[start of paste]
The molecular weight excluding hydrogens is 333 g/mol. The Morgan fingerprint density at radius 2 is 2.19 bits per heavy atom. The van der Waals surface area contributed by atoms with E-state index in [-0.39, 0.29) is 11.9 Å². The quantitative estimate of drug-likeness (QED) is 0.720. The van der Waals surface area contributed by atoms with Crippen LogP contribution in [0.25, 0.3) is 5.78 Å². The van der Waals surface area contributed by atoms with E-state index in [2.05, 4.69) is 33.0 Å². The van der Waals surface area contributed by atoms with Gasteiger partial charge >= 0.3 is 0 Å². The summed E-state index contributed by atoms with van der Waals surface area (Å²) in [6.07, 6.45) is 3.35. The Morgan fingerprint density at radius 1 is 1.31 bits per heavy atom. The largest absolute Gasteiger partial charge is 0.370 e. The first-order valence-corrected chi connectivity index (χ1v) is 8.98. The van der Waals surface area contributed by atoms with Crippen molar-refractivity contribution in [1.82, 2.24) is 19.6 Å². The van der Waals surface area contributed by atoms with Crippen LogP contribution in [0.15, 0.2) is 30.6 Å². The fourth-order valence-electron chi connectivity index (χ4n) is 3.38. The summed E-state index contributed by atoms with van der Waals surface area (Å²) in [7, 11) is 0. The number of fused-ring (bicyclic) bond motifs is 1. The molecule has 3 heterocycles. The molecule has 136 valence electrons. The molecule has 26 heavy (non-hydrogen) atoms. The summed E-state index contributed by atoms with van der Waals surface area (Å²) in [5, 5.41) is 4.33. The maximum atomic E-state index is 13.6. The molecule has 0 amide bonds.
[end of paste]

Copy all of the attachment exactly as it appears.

The molecular weight excluding hydrogens is 333 g/mol. The Morgan fingerprint density at radius 2 is 2.19 bits per heavy atom. The van der Waals surface area contributed by atoms with E-state index in [-0.39, 0.29) is 11.9 Å². The quantitative estimate of drug-likeness (QED) is 0.720. The van der Waals surface area contributed by atoms with Crippen LogP contribution in [0.25, 0.3) is 5.78 Å². The van der Waals surface area contributed by atoms with E-state index in [2.05, 4.69) is 33.0 Å². The van der Waals surface area contributed by atoms with Gasteiger partial charge >= 0.3 is 0 Å². The summed E-state index contributed by atoms with van der Waals surface area (Å²) in [6.07, 6.45) is 3.35. The Morgan fingerprint density at radius 1 is 1.31 bits per heavy atom. The largest absolute Gasteiger partial charge is 0.370 e. The first-order valence-corrected chi connectivity index (χ1v) is 8.98. The van der Waals surface area contributed by atoms with Crippen molar-refractivity contribution in [1.82, 2.24) is 19.6 Å². The van der Waals surface area contributed by atoms with Crippen LogP contribution in [0.15, 0.2) is 30.6 Å². The fourth-order valence-electron chi connectivity index (χ4n) is 3.38. The summed E-state index contributed by atoms with van der Waals surface area (Å²) in [7, 11) is 0. The number of fused-ring (bicyclic) bond motifs is 1. The molecule has 3 heterocycles. The molecule has 136 valence electrons. The molecule has 26 heavy (non-hydrogen) atoms. The summed E-state index contributed by atoms with van der Waals surface area (Å²) in [5, 5.41) is 4.33. The maximum atomic E-state index is 13.6. The molecule has 0 amide bonds.